CANopen Group Defines Communication Protocol


KEB drive takes advantage of vendor-neutral, plug-and-play standard.

by Dalen Miller and Colin Zauner

Reliable and safe operation of elevator systems requires interoperability between many interconnected devices. Throughout the entire lifecycle of the elevator system, if any device malfunctions or fails to operate as intended, the entire system is in jeopardy of a shutdown. This is especially true for modern elevator systems, which are equipped with many networked electronic devices. Interoperability of each networked device becomes a challenge when devices exchange information using different communication protocols.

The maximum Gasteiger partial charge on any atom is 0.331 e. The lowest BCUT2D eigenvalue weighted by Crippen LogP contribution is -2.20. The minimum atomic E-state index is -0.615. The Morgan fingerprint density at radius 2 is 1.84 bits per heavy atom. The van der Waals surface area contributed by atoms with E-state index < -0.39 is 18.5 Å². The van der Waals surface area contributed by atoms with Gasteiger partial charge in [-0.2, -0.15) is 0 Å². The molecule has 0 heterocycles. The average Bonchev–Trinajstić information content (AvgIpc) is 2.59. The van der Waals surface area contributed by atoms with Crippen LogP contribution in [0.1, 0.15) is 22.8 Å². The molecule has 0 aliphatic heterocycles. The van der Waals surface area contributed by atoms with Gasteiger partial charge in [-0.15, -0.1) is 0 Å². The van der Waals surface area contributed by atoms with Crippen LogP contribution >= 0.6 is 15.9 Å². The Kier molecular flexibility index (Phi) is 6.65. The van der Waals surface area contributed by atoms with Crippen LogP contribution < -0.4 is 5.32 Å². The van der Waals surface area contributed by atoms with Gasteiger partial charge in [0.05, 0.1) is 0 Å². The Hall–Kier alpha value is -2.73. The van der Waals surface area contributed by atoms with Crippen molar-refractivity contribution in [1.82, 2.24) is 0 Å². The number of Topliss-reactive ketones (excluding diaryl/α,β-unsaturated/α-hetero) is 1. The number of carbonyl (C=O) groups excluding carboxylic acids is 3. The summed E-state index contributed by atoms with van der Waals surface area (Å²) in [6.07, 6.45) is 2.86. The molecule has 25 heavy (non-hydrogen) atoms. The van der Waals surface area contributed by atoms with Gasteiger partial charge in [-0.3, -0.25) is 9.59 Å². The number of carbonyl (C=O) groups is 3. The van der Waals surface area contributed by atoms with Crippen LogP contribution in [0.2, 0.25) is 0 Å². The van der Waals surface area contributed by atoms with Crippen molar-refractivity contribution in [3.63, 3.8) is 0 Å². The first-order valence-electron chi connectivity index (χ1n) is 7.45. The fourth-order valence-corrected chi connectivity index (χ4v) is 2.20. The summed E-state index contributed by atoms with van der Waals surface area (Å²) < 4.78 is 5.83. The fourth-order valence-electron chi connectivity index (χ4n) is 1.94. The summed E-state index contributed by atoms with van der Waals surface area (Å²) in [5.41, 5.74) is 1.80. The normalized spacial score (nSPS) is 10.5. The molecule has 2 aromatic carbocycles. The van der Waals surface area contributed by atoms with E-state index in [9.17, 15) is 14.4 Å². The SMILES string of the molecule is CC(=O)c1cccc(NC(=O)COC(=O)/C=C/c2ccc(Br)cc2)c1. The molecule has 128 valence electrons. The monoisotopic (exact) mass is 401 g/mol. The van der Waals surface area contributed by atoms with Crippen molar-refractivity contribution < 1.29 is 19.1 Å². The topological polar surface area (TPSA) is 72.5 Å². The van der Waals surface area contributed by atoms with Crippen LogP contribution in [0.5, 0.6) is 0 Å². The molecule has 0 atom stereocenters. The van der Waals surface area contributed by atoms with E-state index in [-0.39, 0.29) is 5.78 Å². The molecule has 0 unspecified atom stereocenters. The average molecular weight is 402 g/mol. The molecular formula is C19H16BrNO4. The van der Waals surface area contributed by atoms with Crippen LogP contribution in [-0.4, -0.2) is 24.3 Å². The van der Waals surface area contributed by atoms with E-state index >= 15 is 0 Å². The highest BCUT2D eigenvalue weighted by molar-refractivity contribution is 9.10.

With this challenge in mind, a technical group named “CANopen Special Interest Group Lift” within CAN in Automation (CiA) was formed to define a standard communication protocol to be used by all networked devices in the elevator control system. Such devices may be variable-frequency drives, car controllers, door controllers, input panels, display units, etc. The application profile CiA 417 for lift control was defined as the open standardized protocol for communication for devices in a CANopen elevator system. CiA 417 is based on the communication profile CANopen, which is commonly utilized in many industrial applications. The goal of creating a standard communication protocol is to create a vendor-neutral elevator system using plug-and-play components. This allows users the freedom to combine products from different producers without the worry of incompatibility issues. The benefits of creating a plug-and-play system include reduced cost and time in designing, installing and maintaining the elevator system.